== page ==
24. When you are making new pillows, a small quantity of starch in the ticking will help to keep the features from sticking through.
  25. Did you ever try making a sewing scrap book? It is wonderful to have when you need a patch or a button and it will prove a favorite pastime for the children. It should contain a large piece of material and an extra button for every garment that you make.
  26. Scotch tape a paper ruler to your machine if there isn’t a measuring guide on it.
  27. A small horse shoe magnet on a yard stick is an asset in the sewing room to pick up pins and needles.
  28. Use a mesh bag that fruit comes in to put leftover pieces of dress materials. You can see at a glance the piece you need for a patch.
  29. If you keep sewing machine oil in a bottle, you will always find it impossible to oil the machine properly. Replace the cap with one that has a medicine dropper attached; one from an empty bottle of nose drops is ideal to use.
  30. A good way to keep your patterns straight is to make a pattern bag. These are made in much the same way as a shoe bag only each pocket holds several patterns. Put them in the pockets according to sizes and type of pattern. Feed sacks are excellent to use for making these.
  31. Sew carpet rags on the bias to avoid having a bulky seam.
  32. Here’s a fashion flash that will appeal to all. Put an inner draw string of the same material as blouse or ribbon at the waist of blouse, run it through small loops which you make in the darts.
  33. For a convenient and handy pin cushion, wrap several thicknesses of felt, wool or flannel around the arm of the machine just back of the needle bar; blind stitch the edges together. When removing pins while sewing, just stick pins here and you will have them at your finger tips when needed.
  34. Is your youngest boy or girl going to wear a hand-me-down coat this winter? If that lining won’t stand another season’s wear, rip it out! Don’t stretch it. Then use the old lining as a pattern to cut a new one. The coat won’t draw if you put the new lining in loosely.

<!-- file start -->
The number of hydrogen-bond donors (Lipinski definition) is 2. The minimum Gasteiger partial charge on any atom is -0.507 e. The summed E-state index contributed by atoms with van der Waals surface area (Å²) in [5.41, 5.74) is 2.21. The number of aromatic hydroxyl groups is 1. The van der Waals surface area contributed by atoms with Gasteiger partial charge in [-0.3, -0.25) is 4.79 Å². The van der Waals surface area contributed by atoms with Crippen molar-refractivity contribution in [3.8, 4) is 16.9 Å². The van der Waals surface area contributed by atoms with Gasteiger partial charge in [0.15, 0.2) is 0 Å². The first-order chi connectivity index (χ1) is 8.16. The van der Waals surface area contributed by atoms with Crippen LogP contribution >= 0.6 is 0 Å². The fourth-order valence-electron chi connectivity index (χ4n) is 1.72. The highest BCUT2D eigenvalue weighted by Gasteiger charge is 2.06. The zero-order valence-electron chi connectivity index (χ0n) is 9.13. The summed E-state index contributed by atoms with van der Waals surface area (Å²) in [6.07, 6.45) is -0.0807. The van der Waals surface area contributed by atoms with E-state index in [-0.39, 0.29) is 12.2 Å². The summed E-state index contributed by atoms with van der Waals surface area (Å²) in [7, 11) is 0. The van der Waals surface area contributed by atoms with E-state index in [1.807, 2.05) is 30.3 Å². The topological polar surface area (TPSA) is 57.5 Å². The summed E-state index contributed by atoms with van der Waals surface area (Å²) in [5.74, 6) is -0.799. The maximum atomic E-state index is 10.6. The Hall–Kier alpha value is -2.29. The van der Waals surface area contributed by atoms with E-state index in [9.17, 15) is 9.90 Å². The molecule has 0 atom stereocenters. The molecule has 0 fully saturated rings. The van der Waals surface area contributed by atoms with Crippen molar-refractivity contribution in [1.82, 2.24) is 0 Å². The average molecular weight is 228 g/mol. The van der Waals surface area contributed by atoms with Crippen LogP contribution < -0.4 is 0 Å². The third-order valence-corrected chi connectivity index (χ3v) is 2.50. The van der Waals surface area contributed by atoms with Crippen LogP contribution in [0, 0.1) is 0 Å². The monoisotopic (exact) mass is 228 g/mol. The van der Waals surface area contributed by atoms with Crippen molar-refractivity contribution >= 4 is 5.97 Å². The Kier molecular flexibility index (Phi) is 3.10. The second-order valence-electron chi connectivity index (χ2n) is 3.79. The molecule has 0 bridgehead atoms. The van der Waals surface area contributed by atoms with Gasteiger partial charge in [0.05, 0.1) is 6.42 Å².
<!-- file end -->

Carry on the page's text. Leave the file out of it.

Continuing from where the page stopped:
35. An empty matchbook cover makes a neat little emergency repair kit to carry in your purse. Stick a few pins and needles in the torn match stubs and wind various shades of thread around the cover.
  36. Mark the place for each buttonhole with a thin coat of colorless nail polish. When dry, cut through the center and you have straight non-raveling edges to hold your stitches.
  37. Before making buttonholes in thin material, rub a small amount of library paste on the wrong side of material and allow to dry.
  38. Sew buttons on the children’s clothes with dental floss and you can be sure they will stay on for a long time.
  39. Buttons sewn on with crochet cotton will rarely come off.
  40. It is easier to work a buttonhole with embroidery thread than with most hard twists. It lies smoother and is stronger.
  41. Cut your thread on the bias (slant) and the needle will be much easier to thread.
  42. If you have trouble with your thread knotting when sewing try this. Always thread needle before breaking thread from spool and always tie knot in the end broken from spool last.
  43. To keep the thread from snarling when sewing with a double strand, put a separate knot at the end of each thread.
  44. Tack one end of the tape measure to an empty spool, then roll the tape onto the spool. This makes a neat, convenient holder.
  45. Use cellophane tape to fasten down thread ends on the spools in your sewing basket. It will stop tangles.
  46. For a rainy day occupation, empty the button box, sort out all of each kind, and mount by groups with basting thread on cardboards. When you can see what kinds and how many alike you have, you are much more likely to put them back into use.
  47. Empty aspirin boxes that shut tightly make excellent holders for pins, thumbtacks, small beats, buttons or snap fasteners. Use separate containers for the various items and label each box.
  48. To sharpen scissors while in the sewing room, take discarded needle and work it back and forth between the blades of the shears.
  49. Tweezers not only beautify the housewife but are useful too. They can pluck out threads which have been caught in the machine stitching.
  50. Embroidery floss has a number of uses. It is excellent for mending socks, sweaters and babies’ woolens. The colors are usually easy to match. Also try sewing buttons on a ready-made garment with it.  

~ Veronica


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by on Feb. 5, 2009 at 5:52 PM